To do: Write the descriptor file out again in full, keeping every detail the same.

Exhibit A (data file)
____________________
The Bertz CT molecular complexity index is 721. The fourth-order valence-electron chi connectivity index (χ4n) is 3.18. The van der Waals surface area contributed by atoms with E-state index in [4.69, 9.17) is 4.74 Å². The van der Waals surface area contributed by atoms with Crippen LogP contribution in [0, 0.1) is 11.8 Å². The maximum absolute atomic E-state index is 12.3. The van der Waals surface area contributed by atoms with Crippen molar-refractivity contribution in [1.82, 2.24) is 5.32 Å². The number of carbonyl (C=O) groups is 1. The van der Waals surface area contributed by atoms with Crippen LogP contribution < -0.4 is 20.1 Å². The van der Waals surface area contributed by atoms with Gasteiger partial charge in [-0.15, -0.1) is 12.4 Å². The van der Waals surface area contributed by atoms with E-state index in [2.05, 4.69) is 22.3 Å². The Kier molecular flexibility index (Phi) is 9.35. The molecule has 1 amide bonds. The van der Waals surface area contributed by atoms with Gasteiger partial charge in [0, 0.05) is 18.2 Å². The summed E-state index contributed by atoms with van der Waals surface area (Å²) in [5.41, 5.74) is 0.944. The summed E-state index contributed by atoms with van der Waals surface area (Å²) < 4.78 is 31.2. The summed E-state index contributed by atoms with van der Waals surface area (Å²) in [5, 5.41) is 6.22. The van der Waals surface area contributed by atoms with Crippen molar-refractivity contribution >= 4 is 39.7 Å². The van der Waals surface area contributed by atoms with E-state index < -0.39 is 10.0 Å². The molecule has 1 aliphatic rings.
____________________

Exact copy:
The Bertz CT molecular complexity index is 721. The fourth-order valence-electron chi connectivity index (χ4n) is 3.18. The van der Waals surface area contributed by atoms with E-state index in [4.69, 9.17) is 4.74 Å². The van der Waals surface area contributed by atoms with Crippen LogP contribution in [0, 0.1) is 11.8 Å². The maximum absolute atomic E-state index is 12.3. The van der Waals surface area contributed by atoms with Crippen molar-refractivity contribution in [1.82, 2.24) is 5.32 Å². The number of carbonyl (C=O) groups is 1. The van der Waals surface area contributed by atoms with Crippen LogP contribution < -0.4 is 20.1 Å². The van der Waals surface area contributed by atoms with Gasteiger partial charge in [-0.15, -0.1) is 12.4 Å². The van der Waals surface area contributed by atoms with E-state index in [2.05, 4.69) is 22.3 Å². The Kier molecular flexibility index (Phi) is 9.35. The molecule has 1 amide bonds. The van der Waals surface area contributed by atoms with Gasteiger partial charge in [0, 0.05) is 18.2 Å². The summed E-state index contributed by atoms with van der Waals surface area (Å²) in [5.41, 5.74) is 0.944. The summed E-state index contributed by atoms with van der Waals surface area (Å²) < 4.78 is 31.2. The summed E-state index contributed by atoms with van der Waals surface area (Å²) in [5, 5.41) is 6.22. The van der Waals surface area contributed by atoms with Crippen molar-refractivity contribution >= 4 is 39.7 Å². The van der Waals surface area contributed by atoms with E-state index < -0.39 is 10.0 Å². The molecule has 1 aliphatic rings.